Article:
Stage & Studio, a quarterly print magazine that guides acoustic musicians as they create, perform, and record music, will debut in September 2015.
Download the complete Stage & Studio package here: Introducing Stage & Studio.
Stringletter founder and publisher David A. Lusterman said: “Some people love making acoustic music for purely private reasons, but see no reason to share what they do. Stage & Studio is for everyone else: The players and singers who communicate through music in public, in service, in home, and on recordings.”
Stringletter looked closely at the audiences for its four instrument-specific media brands – Acoustic Guitar, Classical Guitar, Strings, and Ukulele – and discovered a significant pattern: More than half of the audience members are “public players” who are hands-on with a wide variety of equipment and tools across 14 categories of music creation, recording, and performance products. Since they already rely on Stringletter for instrument-specific content, it makes sense to provide them with all the information they need to be complete musicians.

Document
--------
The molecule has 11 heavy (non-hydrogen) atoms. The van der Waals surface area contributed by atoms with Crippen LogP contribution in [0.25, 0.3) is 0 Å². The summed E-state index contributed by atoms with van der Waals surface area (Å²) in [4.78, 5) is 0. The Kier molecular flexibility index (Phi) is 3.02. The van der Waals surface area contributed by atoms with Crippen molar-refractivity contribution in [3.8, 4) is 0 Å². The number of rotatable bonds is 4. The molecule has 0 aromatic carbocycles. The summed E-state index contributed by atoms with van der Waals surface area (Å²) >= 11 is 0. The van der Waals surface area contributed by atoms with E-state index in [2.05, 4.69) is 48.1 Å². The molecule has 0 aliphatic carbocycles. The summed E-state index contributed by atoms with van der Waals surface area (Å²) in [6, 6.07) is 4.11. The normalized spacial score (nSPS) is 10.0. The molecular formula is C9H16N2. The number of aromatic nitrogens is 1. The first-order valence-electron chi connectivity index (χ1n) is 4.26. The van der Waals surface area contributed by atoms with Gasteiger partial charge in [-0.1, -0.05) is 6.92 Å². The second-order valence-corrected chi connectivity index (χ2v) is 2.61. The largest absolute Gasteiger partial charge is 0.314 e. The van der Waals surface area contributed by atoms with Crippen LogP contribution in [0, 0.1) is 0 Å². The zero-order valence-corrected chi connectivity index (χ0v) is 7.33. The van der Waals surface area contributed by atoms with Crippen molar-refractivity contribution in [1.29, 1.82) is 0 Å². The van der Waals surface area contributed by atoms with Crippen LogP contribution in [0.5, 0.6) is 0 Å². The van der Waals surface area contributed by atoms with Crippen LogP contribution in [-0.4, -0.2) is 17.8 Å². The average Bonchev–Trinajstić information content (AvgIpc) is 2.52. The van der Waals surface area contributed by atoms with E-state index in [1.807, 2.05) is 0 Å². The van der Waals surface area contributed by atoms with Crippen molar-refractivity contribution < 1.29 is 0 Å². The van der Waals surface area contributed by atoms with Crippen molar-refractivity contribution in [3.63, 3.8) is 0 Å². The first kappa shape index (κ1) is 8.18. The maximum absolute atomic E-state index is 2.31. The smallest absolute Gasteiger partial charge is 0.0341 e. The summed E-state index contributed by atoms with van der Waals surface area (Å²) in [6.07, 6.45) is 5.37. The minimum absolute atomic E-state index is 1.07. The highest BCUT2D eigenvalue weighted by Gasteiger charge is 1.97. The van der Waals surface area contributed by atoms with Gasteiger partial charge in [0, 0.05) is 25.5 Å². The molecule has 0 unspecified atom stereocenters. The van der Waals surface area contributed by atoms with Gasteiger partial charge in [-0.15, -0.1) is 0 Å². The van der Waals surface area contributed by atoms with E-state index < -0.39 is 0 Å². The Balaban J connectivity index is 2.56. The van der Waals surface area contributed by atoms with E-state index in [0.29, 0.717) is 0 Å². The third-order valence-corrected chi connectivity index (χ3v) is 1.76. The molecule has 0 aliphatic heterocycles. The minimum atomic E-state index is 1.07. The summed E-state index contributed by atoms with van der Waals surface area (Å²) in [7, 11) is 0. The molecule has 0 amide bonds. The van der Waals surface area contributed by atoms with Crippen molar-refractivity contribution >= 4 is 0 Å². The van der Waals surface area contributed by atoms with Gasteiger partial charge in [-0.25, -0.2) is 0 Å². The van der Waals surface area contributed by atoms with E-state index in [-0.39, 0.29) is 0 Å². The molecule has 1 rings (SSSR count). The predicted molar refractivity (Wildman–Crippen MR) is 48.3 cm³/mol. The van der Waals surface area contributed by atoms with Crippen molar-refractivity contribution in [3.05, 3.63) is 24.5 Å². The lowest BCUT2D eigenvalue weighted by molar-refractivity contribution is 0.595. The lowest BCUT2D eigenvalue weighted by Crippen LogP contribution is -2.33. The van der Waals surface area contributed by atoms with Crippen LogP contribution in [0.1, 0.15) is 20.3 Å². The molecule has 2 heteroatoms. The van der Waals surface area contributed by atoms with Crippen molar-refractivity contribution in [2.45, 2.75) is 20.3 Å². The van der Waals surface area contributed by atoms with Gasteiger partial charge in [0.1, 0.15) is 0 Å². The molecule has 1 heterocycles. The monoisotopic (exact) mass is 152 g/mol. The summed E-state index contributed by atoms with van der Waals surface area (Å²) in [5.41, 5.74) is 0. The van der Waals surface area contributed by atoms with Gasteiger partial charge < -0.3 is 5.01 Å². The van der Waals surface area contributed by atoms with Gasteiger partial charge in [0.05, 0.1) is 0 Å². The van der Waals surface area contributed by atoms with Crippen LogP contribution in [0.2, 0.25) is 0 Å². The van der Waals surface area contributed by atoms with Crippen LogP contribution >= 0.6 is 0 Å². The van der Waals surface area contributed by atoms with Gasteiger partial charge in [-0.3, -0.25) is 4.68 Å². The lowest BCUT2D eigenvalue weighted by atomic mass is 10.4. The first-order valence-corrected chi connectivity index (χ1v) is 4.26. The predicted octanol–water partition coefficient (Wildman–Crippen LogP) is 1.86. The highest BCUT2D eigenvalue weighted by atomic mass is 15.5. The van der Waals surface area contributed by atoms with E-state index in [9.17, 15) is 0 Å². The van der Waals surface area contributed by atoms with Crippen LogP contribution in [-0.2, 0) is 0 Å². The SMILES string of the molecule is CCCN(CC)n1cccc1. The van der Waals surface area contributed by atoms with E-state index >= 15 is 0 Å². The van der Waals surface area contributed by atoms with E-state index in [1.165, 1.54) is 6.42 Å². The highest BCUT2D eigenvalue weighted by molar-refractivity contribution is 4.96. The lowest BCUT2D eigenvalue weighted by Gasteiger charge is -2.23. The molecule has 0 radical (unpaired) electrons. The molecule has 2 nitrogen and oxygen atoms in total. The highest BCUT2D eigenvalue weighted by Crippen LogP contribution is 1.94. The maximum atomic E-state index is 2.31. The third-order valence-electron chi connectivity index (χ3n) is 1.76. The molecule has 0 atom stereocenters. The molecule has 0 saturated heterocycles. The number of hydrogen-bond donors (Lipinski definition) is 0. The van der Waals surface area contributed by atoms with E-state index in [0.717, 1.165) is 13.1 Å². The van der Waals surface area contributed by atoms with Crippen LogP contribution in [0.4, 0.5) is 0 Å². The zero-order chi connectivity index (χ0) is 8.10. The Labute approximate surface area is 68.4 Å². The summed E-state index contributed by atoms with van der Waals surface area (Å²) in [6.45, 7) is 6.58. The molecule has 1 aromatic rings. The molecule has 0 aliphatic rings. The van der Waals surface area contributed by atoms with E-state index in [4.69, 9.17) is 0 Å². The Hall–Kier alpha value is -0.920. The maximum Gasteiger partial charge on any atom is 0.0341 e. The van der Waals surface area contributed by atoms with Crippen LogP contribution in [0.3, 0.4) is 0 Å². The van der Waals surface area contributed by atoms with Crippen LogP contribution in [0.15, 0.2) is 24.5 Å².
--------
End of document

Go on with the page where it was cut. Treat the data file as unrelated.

Stage & Studio will be distributed to the audiences of Acoustic Guitar, Classical Guitar, Strings, and Ukulele free of charge as a quarterly supplement, and its content will be made available on each brand’s digital media platforms. Its total audience reach is 1,074,330.
The Fall 2015 issue will include features on:
- How to build a performance career around house concerts.
- Five portable loudspeaker systems that work in a house-concert setting.
- Handheld digital flash recorders offer hi-def sound, affordability & portability.
- Ear Trumpet Labs—the mic company of choice for a new generation of acoustic musicians.
Stage & Studio offers a unique opportunity to marketers of music creation, performance, and recording equipment and tools. “Put aside the swaggering male, starving musician stereotype when you consider Stage & Studio’s audience members,” says Lusterman. “They earn an average of $96,456 per year, 68% own their homes, 53% hold a bachelor’s degree or higher, and 20% are women. They spend more than $1,500 a year on their music – and it’s their own money, not their allowance.”